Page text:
Government must focus on enhancing NZ's Growth Potential Wednesday, Feb 12, 2003
If the Government is serious about moving New Zealand back into the top half of the OECD it must provide a business environment that encourages investment, inspires confidence and does not penalise the productive sector, says Federated Farmers of New Zealand (Inc) President Tom Lambie.
In a submission to the Finance and Expenditure Select Committee on the Budget Policy Statement 2003 Mr Lambie said the Government could not take credit for the convergence of low exchange rates, relatively low interest rates, favourable climatic conditions, and buoyant international prices, which contributed towards significantly improved commodity prices.
"Many of these "positives" have largely evaporated over recent months, which is reflected in export prices and business confidence. Combined with continued global economic and political uncertainty New Zealand's current growth rates could be considered "as good as it gets".
"With growth rates set to peak at around 4% per annum in the year to March 2003, this is clearly not enough to met the Government's goal of moving New Zealand back into the top half of the OECD in terms of per capita income.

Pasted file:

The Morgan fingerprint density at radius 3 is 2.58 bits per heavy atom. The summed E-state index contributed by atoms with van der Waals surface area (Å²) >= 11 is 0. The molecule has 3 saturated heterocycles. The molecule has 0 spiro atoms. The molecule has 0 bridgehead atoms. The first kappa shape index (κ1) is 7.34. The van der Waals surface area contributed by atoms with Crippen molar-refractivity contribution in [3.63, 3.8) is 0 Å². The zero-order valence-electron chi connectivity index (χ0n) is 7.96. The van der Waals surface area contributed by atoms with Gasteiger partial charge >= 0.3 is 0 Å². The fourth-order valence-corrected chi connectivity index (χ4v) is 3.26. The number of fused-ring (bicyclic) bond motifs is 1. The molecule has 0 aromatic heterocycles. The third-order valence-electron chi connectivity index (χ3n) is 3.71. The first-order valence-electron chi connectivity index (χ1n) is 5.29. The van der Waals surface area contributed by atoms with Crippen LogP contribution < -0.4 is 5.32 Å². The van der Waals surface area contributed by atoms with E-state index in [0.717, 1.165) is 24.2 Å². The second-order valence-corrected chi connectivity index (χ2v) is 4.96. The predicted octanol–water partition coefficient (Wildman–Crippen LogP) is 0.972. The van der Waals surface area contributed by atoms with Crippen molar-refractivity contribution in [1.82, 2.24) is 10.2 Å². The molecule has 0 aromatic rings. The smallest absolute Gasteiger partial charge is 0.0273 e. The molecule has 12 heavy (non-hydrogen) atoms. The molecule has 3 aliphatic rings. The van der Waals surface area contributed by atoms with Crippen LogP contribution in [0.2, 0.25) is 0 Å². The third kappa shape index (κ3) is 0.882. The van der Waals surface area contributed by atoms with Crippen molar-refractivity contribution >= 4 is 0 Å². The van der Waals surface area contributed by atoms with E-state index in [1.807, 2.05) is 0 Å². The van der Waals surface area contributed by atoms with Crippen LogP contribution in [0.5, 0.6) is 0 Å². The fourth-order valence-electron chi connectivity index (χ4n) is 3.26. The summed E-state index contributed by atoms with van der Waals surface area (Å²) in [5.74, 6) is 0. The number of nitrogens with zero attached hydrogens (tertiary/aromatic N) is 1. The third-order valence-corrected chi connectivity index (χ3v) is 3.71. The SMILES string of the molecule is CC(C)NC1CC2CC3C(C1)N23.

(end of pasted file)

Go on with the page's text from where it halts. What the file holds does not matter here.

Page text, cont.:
"Increased regulatory burdens on business, such as the Government's decision to ratify the Kyoto Protocol on climate change, increased ACC levies decreed by a state monopoly, and the recently enacted Local Government Act are no way conducive to providing a more competitive and prosperous business sector.
"By providing farmers, businesses and entrepreneurs with an appropriate legal and regulatory environment, they will determine, via market signals, what needs to be produced. The Government will then be able to place its focus on vital public good activities such as law and order.
In its submission the Federation supported the introduction of a Regulatory Responsibility Act and the review of the Fiscal Responsibility Act.
"The Government must focus on enhancing New Zealand's growth potential by ensuring that all policy interventions are in response to clearly defined cases of market failure."